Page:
2004 - 2005
The ATSDR analyzed groundwater resources and put together a Water-Modeling report in Support of the Current Study of Childhood Birth Defects and Cancer at U.S. Marine Corps Base Camp Lejeune, North Carolina.
In 2009, ATSDR removed the 1997 Camp Lejeune Public Health Assessment having found “that communities serviced by the Holcomb Boulevard distribution system were exposed to contaminated water for a longer period than we knew in 1997. Also, at the Camp Lejeune site, benzene was present in one drinking-water supply well that was not listed in the 1997 PHA. The PHA should have stated there were not enough data to rule out earlier exposures to benzene. We are currently studying that well to determine if it was used as a drinking water source while it was contaminated.”
Reports were withdrawn by the ATSDR that had previously stated the USMC admitted to losing up to 50,000 gallons of fuel at Hadnot Point over the nearly 50 years in operation. The number was changed to 1.1 million gallons of water that were released into the water at Hadnot Point.
The Janey Ensminger Act was introduced. The act was named for the daughter of a marine stationed at Camp Lejeune, Jerry Ensminger. Janey died of Leukemia at the age of 9.
Department of Veterans Affairs (VA) released a list of presumptive conditions related to water contamination at Camp Lejeune. The conditions on the list include cancer, kidney disease, and liver disease. Veterans may become eligible for disability benefits through the VA.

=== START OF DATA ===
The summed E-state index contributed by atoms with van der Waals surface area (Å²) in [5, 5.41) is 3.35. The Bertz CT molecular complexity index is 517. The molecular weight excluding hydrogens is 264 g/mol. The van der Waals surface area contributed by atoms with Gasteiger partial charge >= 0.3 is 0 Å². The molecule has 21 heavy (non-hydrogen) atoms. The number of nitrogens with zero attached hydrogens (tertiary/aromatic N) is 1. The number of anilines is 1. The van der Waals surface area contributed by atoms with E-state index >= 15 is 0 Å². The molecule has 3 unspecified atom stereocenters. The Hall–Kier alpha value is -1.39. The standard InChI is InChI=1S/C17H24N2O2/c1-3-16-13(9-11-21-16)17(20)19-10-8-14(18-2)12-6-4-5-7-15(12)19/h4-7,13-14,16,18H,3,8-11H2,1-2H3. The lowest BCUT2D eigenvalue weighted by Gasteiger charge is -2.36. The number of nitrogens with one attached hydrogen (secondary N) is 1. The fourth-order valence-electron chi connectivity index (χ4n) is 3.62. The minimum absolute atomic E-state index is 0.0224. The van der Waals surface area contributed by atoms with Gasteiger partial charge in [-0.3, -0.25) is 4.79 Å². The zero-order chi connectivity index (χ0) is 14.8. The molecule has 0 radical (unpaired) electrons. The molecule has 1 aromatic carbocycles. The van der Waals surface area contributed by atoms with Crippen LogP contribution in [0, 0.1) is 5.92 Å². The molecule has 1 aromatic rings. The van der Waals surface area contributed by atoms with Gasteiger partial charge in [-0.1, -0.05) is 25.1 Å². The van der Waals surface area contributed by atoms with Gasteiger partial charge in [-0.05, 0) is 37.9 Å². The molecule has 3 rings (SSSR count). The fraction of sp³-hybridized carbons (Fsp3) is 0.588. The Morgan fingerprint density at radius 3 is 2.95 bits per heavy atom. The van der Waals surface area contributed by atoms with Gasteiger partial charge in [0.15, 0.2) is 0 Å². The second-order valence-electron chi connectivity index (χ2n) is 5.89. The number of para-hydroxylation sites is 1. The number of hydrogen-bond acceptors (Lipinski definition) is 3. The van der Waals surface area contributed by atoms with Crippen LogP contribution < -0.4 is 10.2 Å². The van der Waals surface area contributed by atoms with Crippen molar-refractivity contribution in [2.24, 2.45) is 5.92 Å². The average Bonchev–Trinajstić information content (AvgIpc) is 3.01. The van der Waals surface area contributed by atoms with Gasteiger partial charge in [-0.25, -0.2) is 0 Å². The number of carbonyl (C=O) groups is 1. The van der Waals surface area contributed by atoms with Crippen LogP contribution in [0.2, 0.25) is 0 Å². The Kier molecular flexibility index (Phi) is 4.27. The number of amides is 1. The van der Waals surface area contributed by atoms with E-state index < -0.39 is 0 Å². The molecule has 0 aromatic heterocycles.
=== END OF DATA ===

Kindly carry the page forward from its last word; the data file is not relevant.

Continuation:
August 6, 2012
H.R.1627 Honoring America’s Veterans and Caring for Camp Lejeune Families Act of 2012 granting some benefits to veterans, family members, and others who were exposed if they meet certain standards was passed by Congress and signed into law
The North Carolina General Assembly clarifies that its statute of repose does not bar an action caused by a water contaminant. 11th Circuit Court ruled against Camp Lejeune claimants and dismissed all of their cases.
January 13, 2017
The VA finalizes the Diseases Associated with Exposure to Contaminants in the Water Supply at Camp Lejeune rule considering eight diseases as presumptive for connection to their military service. This presumptive service connection provides VA disability benefits to veterans who have one of eight diseases and served for no less than 30 days (consecutive or nonconsecutive) on permanent or temporary duty at Camp Lejeune between 1 August 1953 and 31 December 1987 as part of 2012 Honoring America’s Veterans and Caring for Camp Lejeune Families Act.
The Navy denies more than 4,400 civil claims for tort benefits, claiming immunity under the Federal Tort Claims Act FTCA.
The Janey Ensminger Act of 2019 is introduced to “amend the Public Health Service Act with respect to the Agency for Toxic Substances and Disease Registry’s review and publication of illness and conditions relating to veterans stationed at Camp Lejeune, North Carolina, and their family members, and for other purposes.”
May 24, 2022
U.S. Senate’s Veterans Affairs committee released the text of the Honoring our PACT Act of 2022, closely following the House Bill.
June 7, 2022
The Senate votes cloture, no more debate, and votes on the measure with amendments.
June 16, 2022
Senate voted again and approved the bill 84-14 to pass the HR 3967 Honoring Our PACT Act, now awaiting President Biden’s signature.
June 24, 2022
The final passage of the PACT Act is on hold as lawmakers work out a blue-slip objection by the House, which has requested the Senate remove a minor provision.
August 2, 2022
S.3373 - The Honoring our PACT Act of 2022 passed the House and is in the Resolving Differences phase before going to the desk of the President to be signed into law.
August 10, 2022
S.3373 - The Honoring our PACT Act of 2022 was signed into law by President Joe Biden.
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Photo Credit: Water purification system, via Flickr user Massdep